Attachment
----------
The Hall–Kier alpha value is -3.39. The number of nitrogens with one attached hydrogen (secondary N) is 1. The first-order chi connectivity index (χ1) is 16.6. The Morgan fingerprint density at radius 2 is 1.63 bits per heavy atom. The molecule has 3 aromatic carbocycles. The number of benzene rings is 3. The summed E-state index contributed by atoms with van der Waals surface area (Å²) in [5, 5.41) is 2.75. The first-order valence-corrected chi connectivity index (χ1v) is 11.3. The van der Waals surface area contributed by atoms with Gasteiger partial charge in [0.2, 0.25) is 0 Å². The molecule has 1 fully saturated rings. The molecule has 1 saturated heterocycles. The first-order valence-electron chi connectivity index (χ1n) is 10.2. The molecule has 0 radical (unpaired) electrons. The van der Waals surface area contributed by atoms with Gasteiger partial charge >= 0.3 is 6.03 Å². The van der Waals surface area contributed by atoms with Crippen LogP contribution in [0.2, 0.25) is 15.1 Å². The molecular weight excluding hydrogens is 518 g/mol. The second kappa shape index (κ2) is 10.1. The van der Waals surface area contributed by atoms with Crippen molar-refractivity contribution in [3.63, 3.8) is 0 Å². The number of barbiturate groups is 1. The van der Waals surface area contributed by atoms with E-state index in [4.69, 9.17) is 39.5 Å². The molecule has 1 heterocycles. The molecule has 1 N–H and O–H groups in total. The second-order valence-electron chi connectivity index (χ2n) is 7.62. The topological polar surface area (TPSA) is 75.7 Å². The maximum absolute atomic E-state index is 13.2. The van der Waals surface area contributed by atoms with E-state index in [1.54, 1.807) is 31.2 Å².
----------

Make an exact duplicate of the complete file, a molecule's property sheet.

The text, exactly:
The Hall–Kier alpha value is -3.39. The number of nitrogens with one attached hydrogen (secondary N) is 1. The first-order chi connectivity index (χ1) is 16.6. The Morgan fingerprint density at radius 2 is 1.63 bits per heavy atom. The molecule has 3 aromatic carbocycles. The number of benzene rings is 3. The summed E-state index contributed by atoms with van der Waals surface area (Å²) in [5, 5.41) is 2.75. The first-order valence-corrected chi connectivity index (χ1v) is 11.3. The van der Waals surface area contributed by atoms with Gasteiger partial charge in [0.2, 0.25) is 0 Å². The molecule has 1 fully saturated rings. The molecule has 1 saturated heterocycles. The first-order valence-electron chi connectivity index (χ1n) is 10.2. The molecule has 0 radical (unpaired) electrons. The van der Waals surface area contributed by atoms with Gasteiger partial charge >= 0.3 is 6.03 Å². The van der Waals surface area contributed by atoms with Crippen LogP contribution in [0.2, 0.25) is 15.1 Å². The molecular weight excluding hydrogens is 518 g/mol. The second kappa shape index (κ2) is 10.1. The van der Waals surface area contributed by atoms with Crippen molar-refractivity contribution in [3.63, 3.8) is 0 Å². The number of barbiturate groups is 1. The van der Waals surface area contributed by atoms with E-state index in [4.69, 9.17) is 39.5 Å². The molecule has 1 heterocycles. The molecule has 1 N–H and O–H groups in total. The second-order valence-electron chi connectivity index (χ2n) is 7.62. The topological polar surface area (TPSA) is 75.7 Å². The maximum absolute atomic E-state index is 13.2. The van der Waals surface area contributed by atoms with E-state index in [1.54, 1.807) is 31.2 Å².